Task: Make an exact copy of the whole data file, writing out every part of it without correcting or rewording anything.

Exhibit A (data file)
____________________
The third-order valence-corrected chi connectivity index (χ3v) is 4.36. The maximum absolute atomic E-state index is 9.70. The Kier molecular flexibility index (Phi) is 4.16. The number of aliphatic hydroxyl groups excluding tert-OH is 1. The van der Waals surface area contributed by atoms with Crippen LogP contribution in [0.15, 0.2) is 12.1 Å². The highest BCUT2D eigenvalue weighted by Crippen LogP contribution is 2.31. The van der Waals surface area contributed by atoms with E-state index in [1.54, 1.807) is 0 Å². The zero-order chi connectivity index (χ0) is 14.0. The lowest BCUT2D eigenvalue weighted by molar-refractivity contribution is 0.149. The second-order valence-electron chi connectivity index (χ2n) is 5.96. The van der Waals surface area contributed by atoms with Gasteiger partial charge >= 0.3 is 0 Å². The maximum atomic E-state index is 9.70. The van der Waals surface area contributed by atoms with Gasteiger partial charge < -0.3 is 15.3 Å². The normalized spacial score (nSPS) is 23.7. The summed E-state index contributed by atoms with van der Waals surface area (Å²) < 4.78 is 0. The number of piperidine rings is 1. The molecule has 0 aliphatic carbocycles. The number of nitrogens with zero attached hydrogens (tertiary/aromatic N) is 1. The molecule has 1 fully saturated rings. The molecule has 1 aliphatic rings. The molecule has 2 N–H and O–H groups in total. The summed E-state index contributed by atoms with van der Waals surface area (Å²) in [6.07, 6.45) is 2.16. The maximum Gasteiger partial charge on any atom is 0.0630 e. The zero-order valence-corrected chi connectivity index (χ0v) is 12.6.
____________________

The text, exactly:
The third-order valence-corrected chi connectivity index (χ3v) is 4.36. The maximum absolute atomic E-state index is 9.70. The Kier molecular flexibility index (Phi) is 4.16. The number of aliphatic hydroxyl groups excluding tert-OH is 1. The van der Waals surface area contributed by atoms with Crippen LogP contribution in [0.15, 0.2) is 12.1 Å². The highest BCUT2D eigenvalue weighted by Crippen LogP contribution is 2.31. The van der Waals surface area contributed by atoms with E-state index in [1.54, 1.807) is 0 Å². The zero-order chi connectivity index (χ0) is 14.0. The lowest BCUT2D eigenvalue weighted by molar-refractivity contribution is 0.149. The second-order valence-electron chi connectivity index (χ2n) is 5.96. The van der Waals surface area contributed by atoms with Gasteiger partial charge >= 0.3 is 0 Å². The maximum atomic E-state index is 9.70. The van der Waals surface area contributed by atoms with Gasteiger partial charge < -0.3 is 15.3 Å². The normalized spacial score (nSPS) is 23.7. The summed E-state index contributed by atoms with van der Waals surface area (Å²) < 4.78 is 0. The number of piperidine rings is 1. The molecule has 0 aliphatic carbocycles. The number of nitrogens with zero attached hydrogens (tertiary/aromatic N) is 1. The molecule has 1 fully saturated rings. The molecule has 1 aliphatic rings. The molecule has 2 N–H and O–H groups in total. The summed E-state index contributed by atoms with van der Waals surface area (Å²) in [6.07, 6.45) is 2.16. The maximum Gasteiger partial charge on any atom is 0.0630 e. The zero-order valence-corrected chi connectivity index (χ0v) is 12.6.